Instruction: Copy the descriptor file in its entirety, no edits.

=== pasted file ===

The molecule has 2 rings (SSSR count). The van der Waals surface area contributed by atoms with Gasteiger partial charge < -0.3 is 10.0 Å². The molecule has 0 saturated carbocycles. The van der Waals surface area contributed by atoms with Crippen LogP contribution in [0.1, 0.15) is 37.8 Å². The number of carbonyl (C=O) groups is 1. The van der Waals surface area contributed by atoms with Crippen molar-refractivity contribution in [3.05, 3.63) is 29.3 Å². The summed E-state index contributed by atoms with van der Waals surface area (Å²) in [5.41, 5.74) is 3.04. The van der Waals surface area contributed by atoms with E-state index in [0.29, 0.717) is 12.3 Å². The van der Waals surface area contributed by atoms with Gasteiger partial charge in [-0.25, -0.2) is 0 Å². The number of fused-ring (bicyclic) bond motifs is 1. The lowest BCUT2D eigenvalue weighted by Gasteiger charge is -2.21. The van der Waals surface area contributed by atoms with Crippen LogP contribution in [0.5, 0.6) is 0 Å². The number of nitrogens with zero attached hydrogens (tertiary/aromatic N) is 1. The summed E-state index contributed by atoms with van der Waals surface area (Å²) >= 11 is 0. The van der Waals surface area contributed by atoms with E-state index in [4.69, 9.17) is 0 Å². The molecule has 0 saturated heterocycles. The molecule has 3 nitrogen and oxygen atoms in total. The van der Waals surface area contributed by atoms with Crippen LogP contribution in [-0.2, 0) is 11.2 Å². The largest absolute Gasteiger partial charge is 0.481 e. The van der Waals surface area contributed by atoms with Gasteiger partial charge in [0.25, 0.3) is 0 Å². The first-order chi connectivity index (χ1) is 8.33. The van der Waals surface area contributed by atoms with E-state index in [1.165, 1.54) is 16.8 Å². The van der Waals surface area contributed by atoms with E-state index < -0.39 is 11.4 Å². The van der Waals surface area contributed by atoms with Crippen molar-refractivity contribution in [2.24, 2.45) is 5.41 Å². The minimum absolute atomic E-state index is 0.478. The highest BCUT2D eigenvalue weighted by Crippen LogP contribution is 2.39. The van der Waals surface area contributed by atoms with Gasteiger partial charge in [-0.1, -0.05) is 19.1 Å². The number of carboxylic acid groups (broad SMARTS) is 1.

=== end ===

The molecule has 2 rings (SSSR count). The van der Waals surface area contributed by atoms with Gasteiger partial charge < -0.3 is 10.0 Å². The molecule has 0 saturated carbocycles. The van der Waals surface area contributed by atoms with Crippen LogP contribution in [0.1, 0.15) is 37.8 Å². The number of carbonyl (C=O) groups is 1. The van der Waals surface area contributed by atoms with Crippen molar-refractivity contribution in [3.05, 3.63) is 29.3 Å². The summed E-state index contributed by atoms with van der Waals surface area (Å²) in [5.41, 5.74) is 3.04. The van der Waals surface area contributed by atoms with E-state index in [0.29, 0.717) is 12.3 Å². The van der Waals surface area contributed by atoms with Gasteiger partial charge in [-0.25, -0.2) is 0 Å². The number of fused-ring (bicyclic) bond motifs is 1. The lowest BCUT2D eigenvalue weighted by Gasteiger charge is -2.21. The van der Waals surface area contributed by atoms with Crippen LogP contribution in [0.5, 0.6) is 0 Å². The number of nitrogens with zero attached hydrogens (tertiary/aromatic N) is 1. The summed E-state index contributed by atoms with van der Waals surface area (Å²) >= 11 is 0. The van der Waals surface area contributed by atoms with E-state index in [4.69, 9.17) is 0 Å². The molecule has 0 saturated heterocycles. The molecule has 3 nitrogen and oxygen atoms in total. The van der Waals surface area contributed by atoms with Crippen LogP contribution in [-0.2, 0) is 11.2 Å². The largest absolute Gasteiger partial charge is 0.481 e. The van der Waals surface area contributed by atoms with Gasteiger partial charge in [0.25, 0.3) is 0 Å². The first-order chi connectivity index (χ1) is 8.33. The van der Waals surface area contributed by atoms with E-state index in [1.165, 1.54) is 16.8 Å². The van der Waals surface area contributed by atoms with E-state index < -0.39 is 11.4 Å². The van der Waals surface area contributed by atoms with Crippen molar-refractivity contribution in [2.24, 2.45) is 5.41 Å². The minimum absolute atomic E-state index is 0.478. The highest BCUT2D eigenvalue weighted by Crippen LogP contribution is 2.39. The van der Waals surface area contributed by atoms with Gasteiger partial charge in [-0.1, -0.05) is 19.1 Å². The number of carboxylic acid groups (broad SMARTS) is 1.